This morning I went out delivering some leaflets to advertise a consultation event to create a small, wooded area and an outdoor activity centre on unused land at a Football Hub owned by the Council in my Church Ward in Liverpool.
My colleagues, Liz & Andrew Makinson and I have been working on this for a year with the Mersey Forest organisation, the Councils and the company that run the football hub. The football hub, which is well used, has some areas of land which fall outside its footballing requirement. Some of this is on the border with Booker Avenue School which does not have much outside space. So, we thought let’s use the space more effectively.
There are three reasons that we think that planting trees is important:
Firstly, the trees help to reduce air pollution. That is very important in Liverpool where we have poor air quality and where, consequently, there is a large number of people with bronchial problems.
Secondly, trees encourage biodiversity. All sorts of insects and birds respond to more trees not only in the trees themselves but also in the leaf mould etc which trees create.
Lastly, many studies show that wooded areas, like water areas create a sense of pleasure and wellbeing which help deal with people’s mental health problems.
An additional bonus here will be to reduce, after a few years, more visual and aural screening from the hard pitches themselves.
We believe that the outdoor activity areas are also important. They will help the school pupils and others to become more accustomed to dealing with nature and understand the way that food is grown and brought to us. This is not only a good thing in its own right, but will also add to the curriculum of the school by introducing a practical element.
We have had a number of discussions with residents over the last year but being Lib Dems, we are fully consulting with the local residents, especially those that overlook the football hub, to ensure that they both want it and can make alterations before a tree is planted. We have already obtained grants from the Council and Mersey Forest to start the project but will need more money to continue to develop the work over a two-to-three-year period.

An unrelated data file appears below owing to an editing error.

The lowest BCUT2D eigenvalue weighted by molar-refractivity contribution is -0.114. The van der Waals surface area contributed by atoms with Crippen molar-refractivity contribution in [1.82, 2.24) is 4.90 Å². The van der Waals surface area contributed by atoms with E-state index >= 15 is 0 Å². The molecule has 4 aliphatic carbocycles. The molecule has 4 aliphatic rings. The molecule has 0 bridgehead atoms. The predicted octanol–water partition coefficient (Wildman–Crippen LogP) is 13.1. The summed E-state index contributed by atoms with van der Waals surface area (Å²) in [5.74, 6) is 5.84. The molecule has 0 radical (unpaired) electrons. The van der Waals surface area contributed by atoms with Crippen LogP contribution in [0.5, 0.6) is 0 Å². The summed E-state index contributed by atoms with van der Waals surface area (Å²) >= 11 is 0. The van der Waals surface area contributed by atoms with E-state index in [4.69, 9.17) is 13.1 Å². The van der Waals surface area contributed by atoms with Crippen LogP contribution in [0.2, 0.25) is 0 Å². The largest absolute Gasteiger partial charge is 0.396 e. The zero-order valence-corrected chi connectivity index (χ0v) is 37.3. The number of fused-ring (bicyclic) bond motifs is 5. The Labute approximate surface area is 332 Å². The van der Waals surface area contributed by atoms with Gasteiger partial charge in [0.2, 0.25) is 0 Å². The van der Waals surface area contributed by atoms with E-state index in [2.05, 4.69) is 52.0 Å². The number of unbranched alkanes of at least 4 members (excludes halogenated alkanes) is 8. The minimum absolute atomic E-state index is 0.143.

The next step will be to encourage residents and their youngsters to get involved. Most of this will be practical such as digging the trees in and looking after them, in subsequent phases volunteer help will be requested for things like water features and paths. We will also be looking for a few people to act as a resident’s liaison group making sure that what happens is always being done with the support and consent of residents.
This is a project which we are very excited about, and we want to talk to other schools, parts of our parks, commercial areas and similar to look for more tree planting projects.
In areas where there are no gardens but back entries, we will be launching our back entry programme in the spring and encouraging groups of residents to plant tubs, introduce composters and generally make their area more environmentally friendly and ecologically viable for plants, insects, and birds. We had hoped to do this last autumn but had problems with the council over doing necessary weeding and other programmes first.
We hope to involve lots of residents in taking these very practical steps. Such steps are important. Too many people look at climate change and think it is too big a problem for them to get involved with. But if we all take small actions, they add up to big actions which make a real impact. In Heron Eccles we can plant about 50 trees and with other enhanced planting schemes can make a real environmental impact.
Every kilo of green material such as garden and kitchen waste which is composted has a double effect. It means that compost doesn’t have to be bought and brought to the area but made there. It also means that the stuff isn’t sent to land fill which is both expensive and dangerous for the environment.
If we can do it in Church Ward it can be done everywhere in Liverpool. We hope the council will take up our challenges and look for sites on both a permanent and temporary basis. There are some sites that will not be developed for years. Why not use them for the production of biomass or food in the meantime?
There are other things that we challenge our council about to do better. We have one of the poorest recycling rates in the Country. We are not a bee friendly city. We have few ‘green routes’ in many parts of the city. We don’t use solar panels on most of our buildings to provide power. There are lots of places that we could develop wind power especially along the Mersey. My colleague, Cllr Tormey regularly talks about opportunities in the hard event such as vertical concrete walls and the tops of bus shelters where we can introduce environment features.
If Liverpool can do it, everywhere in the UK can do it. Just think of what we could achieve if we all became more environmentally aware. There is so much that we can do without even changing our lifestyles. We just have to think differently then do things differently!
If we could then add on to these actions those things that are good for our health such as walking and cycling more and using public transport wherever possible our effect becomes almost exponential. Reducing the number of ‘chelsea tractors’ in most urban areas would be good as well.
In Liverpool’s Church Ward we are taking baby steps towards environmental activism. But if everyone took those baby steps, we would be taking the big strides which are needed to fulfil the demands made at the recent COP 26. This world will see me out. I want to ensure that it is fit for purpose for my grandchildren and theirs.